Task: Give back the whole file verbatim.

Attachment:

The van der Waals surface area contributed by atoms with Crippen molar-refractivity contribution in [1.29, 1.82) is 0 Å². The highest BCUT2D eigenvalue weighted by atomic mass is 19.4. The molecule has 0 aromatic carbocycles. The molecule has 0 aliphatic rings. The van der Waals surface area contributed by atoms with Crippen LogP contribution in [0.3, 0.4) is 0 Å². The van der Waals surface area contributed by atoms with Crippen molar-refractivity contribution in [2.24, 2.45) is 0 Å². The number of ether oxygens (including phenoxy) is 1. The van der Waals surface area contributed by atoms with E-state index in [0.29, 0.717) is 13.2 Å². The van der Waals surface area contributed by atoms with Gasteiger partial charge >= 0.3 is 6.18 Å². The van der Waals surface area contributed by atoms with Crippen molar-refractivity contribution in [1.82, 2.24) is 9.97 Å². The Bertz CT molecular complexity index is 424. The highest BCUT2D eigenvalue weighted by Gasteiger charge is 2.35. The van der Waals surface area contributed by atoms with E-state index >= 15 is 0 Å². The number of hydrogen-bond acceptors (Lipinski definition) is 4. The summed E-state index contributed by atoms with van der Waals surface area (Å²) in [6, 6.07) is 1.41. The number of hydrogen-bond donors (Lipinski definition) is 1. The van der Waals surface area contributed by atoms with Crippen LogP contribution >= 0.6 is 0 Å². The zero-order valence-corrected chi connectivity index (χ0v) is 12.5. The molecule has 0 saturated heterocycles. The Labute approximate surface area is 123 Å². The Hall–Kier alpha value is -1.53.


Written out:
The van der Waals surface area contributed by atoms with Crippen molar-refractivity contribution in [1.29, 1.82) is 0 Å². The highest BCUT2D eigenvalue weighted by atomic mass is 19.4. The molecule has 0 aromatic carbocycles. The molecule has 0 aliphatic rings. The van der Waals surface area contributed by atoms with Crippen LogP contribution in [0.3, 0.4) is 0 Å². The van der Waals surface area contributed by atoms with Crippen molar-refractivity contribution in [2.24, 2.45) is 0 Å². The number of ether oxygens (including phenoxy) is 1. The van der Waals surface area contributed by atoms with E-state index in [0.29, 0.717) is 13.2 Å². The van der Waals surface area contributed by atoms with Gasteiger partial charge >= 0.3 is 6.18 Å². The van der Waals surface area contributed by atoms with Crippen molar-refractivity contribution in [1.82, 2.24) is 9.97 Å². The Bertz CT molecular complexity index is 424. The highest BCUT2D eigenvalue weighted by Gasteiger charge is 2.35. The van der Waals surface area contributed by atoms with E-state index >= 15 is 0 Å². The number of hydrogen-bond acceptors (Lipinski definition) is 4. The summed E-state index contributed by atoms with van der Waals surface area (Å²) in [6, 6.07) is 1.41. The number of hydrogen-bond donors (Lipinski definition) is 1. The van der Waals surface area contributed by atoms with Crippen LogP contribution >= 0.6 is 0 Å². The zero-order valence-corrected chi connectivity index (χ0v) is 12.5. The molecule has 0 saturated heterocycles. The Labute approximate surface area is 123 Å². The Hall–Kier alpha value is -1.53.